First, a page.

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Taken For Granted: Historian's writings mirror today's understanding of war

November 10, 2010|By Pat Grant

The quaint lakeside township of Benzonia is the birthplace of noted civil war historian Bruce Catton. His favorite place to write was a summer home perched on a bluff overlooking the sparkling waters of Crystal Lake. A glance to the north offered a spectacular panorama of Lake Michigan, wooded hills and sandy bluffs.

Catton's interest in the Civil War was inspired by the presence of Grand Army of the Republic veterans, whose faded blue uniforms, bedecked with medals, were the center of attraction at local patriotic celebrations. Many had served at Shiloh and Cold Harbor, some with the ill-fated Michigan 24th Infantry, which lost three quarters of its men at Gettysburg.

Those who survived returned home to the tranquil beauty of Northern Michigan. As they aged, these veterans became more inclined to describe the great adventure of their lives; the camaraderie of the campfire and the horror of combat. Their tales fascinated young Catton.

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Although he preferred to be described as a writer and not a historian, Catton's contribution to international awareness of the most pivotal event in American history was immeasurable. He could transport the reader from the inner sanctum of civilian and military decision making, to the battlefield where millions struggled and 600,000 young lives were lost in the cause of national unity and freedom.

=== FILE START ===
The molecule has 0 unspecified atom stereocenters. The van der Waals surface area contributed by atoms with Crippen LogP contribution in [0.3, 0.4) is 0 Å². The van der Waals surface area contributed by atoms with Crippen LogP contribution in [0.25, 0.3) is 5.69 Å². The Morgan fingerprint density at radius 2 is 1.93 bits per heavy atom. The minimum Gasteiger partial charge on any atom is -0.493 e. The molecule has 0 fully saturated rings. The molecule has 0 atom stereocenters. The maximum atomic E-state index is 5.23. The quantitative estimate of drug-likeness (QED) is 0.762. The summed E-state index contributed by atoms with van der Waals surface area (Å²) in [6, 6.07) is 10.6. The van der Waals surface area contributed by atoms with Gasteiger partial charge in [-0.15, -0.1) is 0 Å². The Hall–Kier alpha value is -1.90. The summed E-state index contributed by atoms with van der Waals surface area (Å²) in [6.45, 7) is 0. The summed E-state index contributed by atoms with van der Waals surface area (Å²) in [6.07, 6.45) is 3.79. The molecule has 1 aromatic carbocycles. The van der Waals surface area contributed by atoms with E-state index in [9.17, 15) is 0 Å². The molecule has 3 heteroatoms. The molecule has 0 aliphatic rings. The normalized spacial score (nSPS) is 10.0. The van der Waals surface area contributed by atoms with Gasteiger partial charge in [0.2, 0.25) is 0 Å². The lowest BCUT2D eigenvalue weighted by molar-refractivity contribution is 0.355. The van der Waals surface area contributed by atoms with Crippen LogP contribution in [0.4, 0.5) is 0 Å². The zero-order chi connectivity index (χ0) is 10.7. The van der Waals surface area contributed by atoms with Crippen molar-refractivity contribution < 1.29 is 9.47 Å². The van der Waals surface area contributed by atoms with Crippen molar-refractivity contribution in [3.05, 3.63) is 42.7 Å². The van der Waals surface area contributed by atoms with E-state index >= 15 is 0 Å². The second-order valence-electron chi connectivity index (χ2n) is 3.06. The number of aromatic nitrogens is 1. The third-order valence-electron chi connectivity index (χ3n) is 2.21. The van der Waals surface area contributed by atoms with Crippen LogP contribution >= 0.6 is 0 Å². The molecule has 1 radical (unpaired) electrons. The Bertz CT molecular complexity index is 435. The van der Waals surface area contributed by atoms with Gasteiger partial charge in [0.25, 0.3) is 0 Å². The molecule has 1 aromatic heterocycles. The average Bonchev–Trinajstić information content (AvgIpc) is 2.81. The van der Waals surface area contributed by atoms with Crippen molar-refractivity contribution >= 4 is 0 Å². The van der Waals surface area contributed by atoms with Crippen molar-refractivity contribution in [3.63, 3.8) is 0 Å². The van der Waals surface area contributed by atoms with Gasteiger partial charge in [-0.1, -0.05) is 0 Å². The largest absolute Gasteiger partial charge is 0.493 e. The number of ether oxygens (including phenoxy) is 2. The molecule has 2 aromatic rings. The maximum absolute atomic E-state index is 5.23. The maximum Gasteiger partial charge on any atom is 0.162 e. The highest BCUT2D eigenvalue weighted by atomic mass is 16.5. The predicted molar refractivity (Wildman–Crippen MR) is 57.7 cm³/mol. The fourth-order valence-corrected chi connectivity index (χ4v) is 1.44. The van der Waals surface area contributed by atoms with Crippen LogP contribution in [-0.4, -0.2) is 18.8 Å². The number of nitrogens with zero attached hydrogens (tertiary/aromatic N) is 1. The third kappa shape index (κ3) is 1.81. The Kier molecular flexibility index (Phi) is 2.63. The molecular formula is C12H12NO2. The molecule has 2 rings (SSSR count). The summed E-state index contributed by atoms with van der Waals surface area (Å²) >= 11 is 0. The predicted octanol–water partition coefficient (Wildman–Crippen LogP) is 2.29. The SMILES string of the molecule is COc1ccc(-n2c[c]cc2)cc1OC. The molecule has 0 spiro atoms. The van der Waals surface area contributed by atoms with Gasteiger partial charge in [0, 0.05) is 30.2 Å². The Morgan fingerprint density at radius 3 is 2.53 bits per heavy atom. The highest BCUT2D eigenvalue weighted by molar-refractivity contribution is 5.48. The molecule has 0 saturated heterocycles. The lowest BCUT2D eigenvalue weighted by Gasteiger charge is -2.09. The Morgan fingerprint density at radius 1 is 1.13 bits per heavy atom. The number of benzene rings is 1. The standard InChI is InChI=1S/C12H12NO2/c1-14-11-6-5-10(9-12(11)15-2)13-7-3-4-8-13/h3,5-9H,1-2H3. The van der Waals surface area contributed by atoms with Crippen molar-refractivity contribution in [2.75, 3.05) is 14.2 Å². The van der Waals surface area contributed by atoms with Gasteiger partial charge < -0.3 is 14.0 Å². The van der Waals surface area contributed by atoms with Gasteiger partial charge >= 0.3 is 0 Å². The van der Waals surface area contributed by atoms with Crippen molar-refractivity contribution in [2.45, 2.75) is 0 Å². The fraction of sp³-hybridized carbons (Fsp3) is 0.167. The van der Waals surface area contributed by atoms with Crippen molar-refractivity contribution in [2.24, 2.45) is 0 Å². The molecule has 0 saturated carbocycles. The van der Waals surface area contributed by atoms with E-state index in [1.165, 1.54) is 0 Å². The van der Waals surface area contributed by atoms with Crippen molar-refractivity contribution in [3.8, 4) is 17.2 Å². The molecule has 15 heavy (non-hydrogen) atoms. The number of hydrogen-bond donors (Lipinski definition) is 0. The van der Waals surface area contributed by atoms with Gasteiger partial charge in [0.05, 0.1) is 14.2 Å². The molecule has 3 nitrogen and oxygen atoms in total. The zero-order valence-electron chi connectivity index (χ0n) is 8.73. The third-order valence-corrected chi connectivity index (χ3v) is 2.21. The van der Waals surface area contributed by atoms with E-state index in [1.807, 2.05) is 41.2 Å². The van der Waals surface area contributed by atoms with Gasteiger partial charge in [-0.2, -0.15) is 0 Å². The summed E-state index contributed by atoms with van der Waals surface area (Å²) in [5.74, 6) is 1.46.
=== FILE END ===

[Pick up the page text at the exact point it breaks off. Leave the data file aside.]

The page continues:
His writings humanized the participants, from Lincoln and Davis, to Lee and Grant. Relying on personal diaries, letters and unit histories, he captured in riveting prose the yearnings and sufferings of the average young soldier on each side of the battle line.

Sales of his books surged during the 1960s Civil War centennial, creating a groundswell of interest in the causes and conduct of the war. A virtual explosion in historical research, battleground preservation, discussion groups and battle reenactment resulted. His work inspired many a college student to study American history, including renowned historian David McCullough

I became aware of Catton during a high school American history class, when Ms. Sokolowski, a rather pert and humorous favorite of the guys, read an excerpt from his description of the battle of the Wilderness. He related how the unremitting hail of rifle fire set the carpet of pine needles covering the forest floor and tree branches aflame and the agonizing deaths of Union and Confederate wounded who could not crawl fast enough to escape the blaze.

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